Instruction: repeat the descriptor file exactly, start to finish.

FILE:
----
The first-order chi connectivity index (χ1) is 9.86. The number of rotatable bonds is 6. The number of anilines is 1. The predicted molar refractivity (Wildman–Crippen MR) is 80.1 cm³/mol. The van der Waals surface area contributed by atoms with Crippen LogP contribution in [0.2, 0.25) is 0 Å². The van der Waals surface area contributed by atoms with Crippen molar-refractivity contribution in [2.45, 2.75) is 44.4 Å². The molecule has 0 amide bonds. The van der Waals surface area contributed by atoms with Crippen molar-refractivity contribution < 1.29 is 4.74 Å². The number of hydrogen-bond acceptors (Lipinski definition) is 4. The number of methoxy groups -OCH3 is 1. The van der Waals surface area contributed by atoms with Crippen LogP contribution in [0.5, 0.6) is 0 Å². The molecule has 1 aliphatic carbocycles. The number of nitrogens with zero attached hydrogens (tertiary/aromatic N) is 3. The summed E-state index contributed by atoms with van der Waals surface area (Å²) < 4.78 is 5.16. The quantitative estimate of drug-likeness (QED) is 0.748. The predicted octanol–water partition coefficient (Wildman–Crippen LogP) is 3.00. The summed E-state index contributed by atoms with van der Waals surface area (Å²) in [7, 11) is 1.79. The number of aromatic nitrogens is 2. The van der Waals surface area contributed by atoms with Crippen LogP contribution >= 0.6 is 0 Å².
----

The first-order chi connectivity index (χ1) is 9.86. The number of rotatable bonds is 6. The number of anilines is 1. The predicted molar refractivity (Wildman–Crippen MR) is 80.1 cm³/mol. The van der Waals surface area contributed by atoms with Crippen LogP contribution in [0.2, 0.25) is 0 Å². The van der Waals surface area contributed by atoms with Crippen molar-refractivity contribution in [2.45, 2.75) is 44.4 Å². The molecule has 0 amide bonds. The van der Waals surface area contributed by atoms with Crippen molar-refractivity contribution < 1.29 is 4.74 Å². The number of hydrogen-bond acceptors (Lipinski definition) is 4. The number of methoxy groups -OCH3 is 1. The van der Waals surface area contributed by atoms with Crippen LogP contribution in [0.5, 0.6) is 0 Å². The molecule has 1 aliphatic carbocycles. The number of nitrogens with zero attached hydrogens (tertiary/aromatic N) is 3. The summed E-state index contributed by atoms with van der Waals surface area (Å²) < 4.78 is 5.16. The quantitative estimate of drug-likeness (QED) is 0.748. The predicted octanol–water partition coefficient (Wildman–Crippen LogP) is 3.00. The summed E-state index contributed by atoms with van der Waals surface area (Å²) in [7, 11) is 1.79. The number of aromatic nitrogens is 2. The van der Waals surface area contributed by atoms with Crippen LogP contribution >= 0.6 is 0 Å².